Atrium

Honouring Indigenous History and Cultural Rebirth

To honour First Nations, Metis and Inuit children, survivors and communities, Algoma University and the Children of Shingwauk are embarking on a project that acknowledges Indigenous history and celebrates Indigenous culture through its Makwa Waakaa’igan Centre for Cross-Culture Excellence.

Client

Algoma University

Location

Sault Ste. Marie, Ontario

Project Scale

$43.3M

Honouring history, Truth and Reconciliation

Situated in the front of Algoma University’s Sault Ste. Marie campus is one of Canada’s oldest residential schools. The Shingwauk Indian Residential School was established in 1873 and took in thousands of students from Sarnia, James Bay Coast, northern Quebec and even the United States over 97 years of operation. The school was run by the Anglican Church of Canada until it was closed by the Department of Indian Affairs in 1970. One year later, Algoma University moved to the site, where the Shingwauk building, now known as Shingwauk Hall, still stands today. To bring public awareness to the institution’s history, the Children of Shingwauk Alumni Association, the National Residential School Survivor Society and Algoma University are partnering to transform Shingwauk Hall into a memorable site that chronicles its history but also brings new life to the campus by celebrating Indigenous traditions, cross-cultural research and education.

While Shingwauk Hall is being preserved for future tours, project stakeholders are collaborating to design a new multi-use addition that connects Indigenous survivors, families and communities with the gifts of the Makwa Waakaa'igan, or the healing bear. Standing three stories tall, the Makwa Waakaa’igan Centre for Cross-Cultural Excellence will tell the story of the past, present and future of First Nation, Métis and Inuit children. The centre will incorporate curved walls and heavy timber, to capture the essence of a sleeping bear as it emerges from its den and begins its walking hibernation through the woods. The facility will also include multi-purpose gathering rooms, research spaces, and a teaching kitchen to preserve Indigenous traditions, teachings, community and culture.

Navigating a historic site

Algoma University reached out to the Ontario Education Collaborative Marketplace (OECM) to secure a qualified professional project management firm and ultimately brought in our team, as an OECM vendor of record, to provide project management and construction solutions services for the project. We understand that the development of the Makwa Waakaa’igan Centre will be incredibly meaningful for local Indigenous communities and survivors of residential schools. Given the history and sensitivities surrounding the project site, this project requires great care to ensure we can minimize the impacts of construction to Shingwauk Hall and the lands surrounding the project site.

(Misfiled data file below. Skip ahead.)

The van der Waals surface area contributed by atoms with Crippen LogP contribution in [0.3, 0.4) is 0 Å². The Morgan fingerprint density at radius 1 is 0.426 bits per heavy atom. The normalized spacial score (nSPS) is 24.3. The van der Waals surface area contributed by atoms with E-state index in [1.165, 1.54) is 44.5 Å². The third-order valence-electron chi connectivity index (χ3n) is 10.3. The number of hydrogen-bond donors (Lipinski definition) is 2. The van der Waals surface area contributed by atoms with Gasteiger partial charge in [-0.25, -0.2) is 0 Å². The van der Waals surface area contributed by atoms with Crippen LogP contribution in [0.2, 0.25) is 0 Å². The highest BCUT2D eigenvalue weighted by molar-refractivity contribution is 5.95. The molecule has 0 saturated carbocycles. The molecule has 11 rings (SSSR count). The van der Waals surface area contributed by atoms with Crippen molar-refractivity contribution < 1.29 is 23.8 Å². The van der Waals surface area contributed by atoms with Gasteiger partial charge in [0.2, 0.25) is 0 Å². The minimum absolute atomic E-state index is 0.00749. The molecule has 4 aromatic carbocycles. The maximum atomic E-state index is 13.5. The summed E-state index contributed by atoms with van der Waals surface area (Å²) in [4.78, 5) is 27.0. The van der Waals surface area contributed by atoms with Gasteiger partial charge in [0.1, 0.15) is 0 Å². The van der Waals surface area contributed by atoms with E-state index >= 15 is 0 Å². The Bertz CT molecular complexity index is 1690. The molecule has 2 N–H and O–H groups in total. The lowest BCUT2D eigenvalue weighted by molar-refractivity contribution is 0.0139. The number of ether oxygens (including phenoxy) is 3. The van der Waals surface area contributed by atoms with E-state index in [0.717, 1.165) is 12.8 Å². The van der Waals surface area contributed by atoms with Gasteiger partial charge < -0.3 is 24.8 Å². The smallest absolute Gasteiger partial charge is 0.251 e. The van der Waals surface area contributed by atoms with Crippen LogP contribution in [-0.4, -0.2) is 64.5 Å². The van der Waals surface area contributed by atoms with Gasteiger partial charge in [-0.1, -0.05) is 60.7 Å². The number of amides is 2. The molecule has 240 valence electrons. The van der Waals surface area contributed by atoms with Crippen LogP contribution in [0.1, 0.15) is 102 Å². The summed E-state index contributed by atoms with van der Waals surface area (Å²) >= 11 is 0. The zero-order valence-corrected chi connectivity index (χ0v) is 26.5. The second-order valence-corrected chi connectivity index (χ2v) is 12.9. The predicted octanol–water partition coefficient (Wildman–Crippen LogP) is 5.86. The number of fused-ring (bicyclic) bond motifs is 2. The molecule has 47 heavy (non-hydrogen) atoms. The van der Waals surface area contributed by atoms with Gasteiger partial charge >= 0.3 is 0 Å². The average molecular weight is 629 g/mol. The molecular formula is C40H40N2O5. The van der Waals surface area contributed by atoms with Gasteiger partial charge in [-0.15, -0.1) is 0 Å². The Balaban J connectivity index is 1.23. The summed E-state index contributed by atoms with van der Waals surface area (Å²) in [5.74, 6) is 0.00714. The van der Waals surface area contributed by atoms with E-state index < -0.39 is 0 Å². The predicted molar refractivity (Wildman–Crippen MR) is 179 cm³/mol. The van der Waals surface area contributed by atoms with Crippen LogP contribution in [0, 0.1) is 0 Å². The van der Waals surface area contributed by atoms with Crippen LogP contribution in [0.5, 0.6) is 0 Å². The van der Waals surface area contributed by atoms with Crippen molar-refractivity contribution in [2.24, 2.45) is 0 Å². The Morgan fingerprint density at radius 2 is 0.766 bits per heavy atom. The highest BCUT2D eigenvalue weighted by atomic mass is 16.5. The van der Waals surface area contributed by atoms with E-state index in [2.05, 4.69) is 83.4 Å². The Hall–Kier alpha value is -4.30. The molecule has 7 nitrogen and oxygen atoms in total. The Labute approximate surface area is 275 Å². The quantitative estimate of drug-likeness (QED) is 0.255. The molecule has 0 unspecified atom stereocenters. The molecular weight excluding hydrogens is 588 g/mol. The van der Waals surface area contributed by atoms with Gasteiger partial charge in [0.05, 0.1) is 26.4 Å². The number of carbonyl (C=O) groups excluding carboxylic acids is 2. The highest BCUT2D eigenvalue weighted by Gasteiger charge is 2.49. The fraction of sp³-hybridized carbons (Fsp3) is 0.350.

With such a long-standing history, the project team is carefully considering the possibility of hidden artifacts or unmarked graves before disturbing the land. The Children of Shingwauk commissioned specialty vendors to conduct a ground penetrating radar site search in October 2022, which will require further study before construction can begin.

To avoid potential delays, our project managers suggested splitting the project into two separate contracts – the first including demolition, excavation and early works, and a second for construction of the new facility. This strategy enables the project team and stakeholders to pause the project if there are any findings that require archeological research, while also respecting the time and costs associated with contractor and trade contracts.

The project is currently in the design phase, and our project managers are working closely with the design team and project stakeholders to ensure Algoma’s Makwa Waakaa’igan Centre for Cross-Cultural Excellence enriches the university’s campus and brings more awareness to the site’s history while honouring Indigenous culture.

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